Jeffrey Baumgartner, who owns the Belgian innovation firm JPB.com, recently published a fantastic article in his biweekly Report 103 e-newsletter about threats to innovation in 2009 posed by the deepening recession.
Although Baumgartner focuses on the world of business innovation in his article, the story should be required reading for all creative folk, no matter what their media or artistic discipline, and regardless of whether they create for a living or as a hobby. He points out some subtle and not-so-subtle recessionary influences that have the potential to drastically reduce the amount of creativity going on, whether at the office or in your studio.
(Personal note: I interviewed Baumgartner for a recent article I wrote for Office Solutions recently on the 5 Traits of Creative Teams. He’s a great guy and very knowledgeable on the topic of creativity in the workplace—InnovationTools blog recently listed him among its list of 10 innovation experts to whom you should be listening .)
In the spirit of Baumgartner’s workplace-centered article, here’s my take on his list of threats to innovation as I see them playing out in the realm of creative expression.
Downsizing Destroys Collaborative Webs
For artists in solitary media, this threat might not seem so dire, but if financial pressures squeeze art-making time out of the lives of our contemporaries, where will we turn for inspiration, advice or perspective? For those in disciplines in which collaboration is inherent—think filmmaking or large musical ensembles—the destruction of networks of past, present or future collaborators can mean it’s much more difficult to produce quality work.
Baumgartner’s referring to trust between management and employees after downsizings and budget cuts here, but I think we can all attest to the fact that a lot of behavior right now, personal and organizational, is being driven by fear, and fear reduces trust. Although creative responses to the crises we face now are exactly what is needed, fear of looking stupid can play out into behavior that “plays it safe” by not trying new techniques or beginning a new creative hobby, as we may feel we cannot afford the vulnerability or awkwardness that stepping away from tried-and-true solutions entails.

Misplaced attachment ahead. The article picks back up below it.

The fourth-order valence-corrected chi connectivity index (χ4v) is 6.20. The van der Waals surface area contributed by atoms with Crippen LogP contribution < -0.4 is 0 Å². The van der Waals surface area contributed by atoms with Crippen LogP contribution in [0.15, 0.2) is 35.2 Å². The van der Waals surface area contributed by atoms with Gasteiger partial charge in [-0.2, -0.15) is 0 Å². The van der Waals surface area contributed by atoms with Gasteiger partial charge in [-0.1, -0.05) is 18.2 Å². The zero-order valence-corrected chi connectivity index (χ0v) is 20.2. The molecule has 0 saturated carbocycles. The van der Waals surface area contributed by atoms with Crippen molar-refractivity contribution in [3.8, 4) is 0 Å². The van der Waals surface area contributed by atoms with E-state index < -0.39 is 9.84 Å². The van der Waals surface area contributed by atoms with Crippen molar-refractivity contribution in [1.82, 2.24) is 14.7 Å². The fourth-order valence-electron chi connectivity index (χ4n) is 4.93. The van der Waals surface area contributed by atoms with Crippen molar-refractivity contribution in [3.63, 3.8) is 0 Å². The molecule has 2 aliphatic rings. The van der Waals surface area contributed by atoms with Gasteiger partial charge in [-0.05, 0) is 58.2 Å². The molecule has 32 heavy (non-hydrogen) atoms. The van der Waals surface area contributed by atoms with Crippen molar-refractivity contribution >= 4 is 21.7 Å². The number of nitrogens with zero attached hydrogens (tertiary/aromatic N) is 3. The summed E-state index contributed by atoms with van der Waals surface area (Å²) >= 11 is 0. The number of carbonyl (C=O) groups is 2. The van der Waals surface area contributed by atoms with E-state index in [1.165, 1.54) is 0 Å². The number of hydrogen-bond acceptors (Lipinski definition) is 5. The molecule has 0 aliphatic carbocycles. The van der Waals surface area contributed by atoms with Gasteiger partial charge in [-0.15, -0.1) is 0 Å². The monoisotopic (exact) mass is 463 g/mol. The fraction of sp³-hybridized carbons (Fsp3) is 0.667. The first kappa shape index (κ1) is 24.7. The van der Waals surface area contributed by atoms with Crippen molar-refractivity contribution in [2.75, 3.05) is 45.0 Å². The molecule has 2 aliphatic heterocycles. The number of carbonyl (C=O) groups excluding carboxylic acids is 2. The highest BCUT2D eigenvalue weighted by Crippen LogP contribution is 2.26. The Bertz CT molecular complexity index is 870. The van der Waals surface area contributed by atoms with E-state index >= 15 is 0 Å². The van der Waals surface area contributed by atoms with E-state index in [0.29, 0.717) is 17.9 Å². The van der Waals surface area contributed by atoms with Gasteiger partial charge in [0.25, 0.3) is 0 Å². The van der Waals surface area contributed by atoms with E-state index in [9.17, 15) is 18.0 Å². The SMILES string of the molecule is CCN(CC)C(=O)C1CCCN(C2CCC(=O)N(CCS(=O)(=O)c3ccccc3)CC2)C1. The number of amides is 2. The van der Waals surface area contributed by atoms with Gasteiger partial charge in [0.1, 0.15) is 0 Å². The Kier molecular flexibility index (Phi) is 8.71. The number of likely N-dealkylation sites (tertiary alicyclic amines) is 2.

Less Time to Innovate than Before
No translation from the business world needed on this point. It seems many of us have to work harder and harder to make the same amount of money, which seems to cover fewer and fewer expenses each month. Also, family and friends may have fallen on even more difficult circumstances than ours and need our help.
One of the silver linings to this point may lie in the fact that creative endeavors can be broken into amazingly small tidbits. I’ve blogged before about how to create in short blocks of time, and I’m of the belief it’s not necessarily a bad situation; it may be that the ideas that we flesh out in tiny snippets of time actually benefit from the enforced “rest periods” when we are attending to other responsibilities.
All of the above factors—collaborative networks collapsing, fear driving out trust, and time scarcity—have many artists in hunker-down mode. Markets for our work may not look promising, so why try something that lies outside what seems to be selling? If there’s little chance of getting in a show, or auditioning successfully, or being able to get off of work to play at the open mic night, why take the extra time to make our work the best it can be?
Baumgartner has identified another, less commonly thought of, danger of recessionary thinking. Sometimes, out of desperation and fear, it’s possible to start trying anything, no matter how far outside the box, in the hope that the “new” thinking will by itself produce good work. He and other innovation thinkers such as Renee Hopkins Callahan emphasize the necessity of increasing failure tolerance when encouraging innovation and creating a “culture of experimentation.” These goals, when applied on a personal creative level, can provide a needed balance. Treating art-making efforts as experiments and learning to “fail fast, fail often, fail gloriously” can make it easier to try new things without feeling the compulsion to must see every creative effort, no matter how off-base it turns out to be, to completion.
Reduced Investment in Innovation Support
Artists may have an easier time detecting a problem in this area than those who are charged with business innovation—for those who make art or pursue creative endeavors on their own are immediately aware of the difference that access to resources (materials, teachers, venues for sharing and collaborating) makes to their ability to create. I’d argue that prevailing business attitudes still ignore the logistical costs of supporting sustained innovation.
It’s easy to argue that some art forms necessarily entail more technological or logistical support than others, but a personal money squeeze can take away funds for a faster laptop to edit video programs on, a photography course, or even an online writing course. These may not staunch the flow of ideas, but they can make artistic progression, if that’s what’s desired, slower and less certain.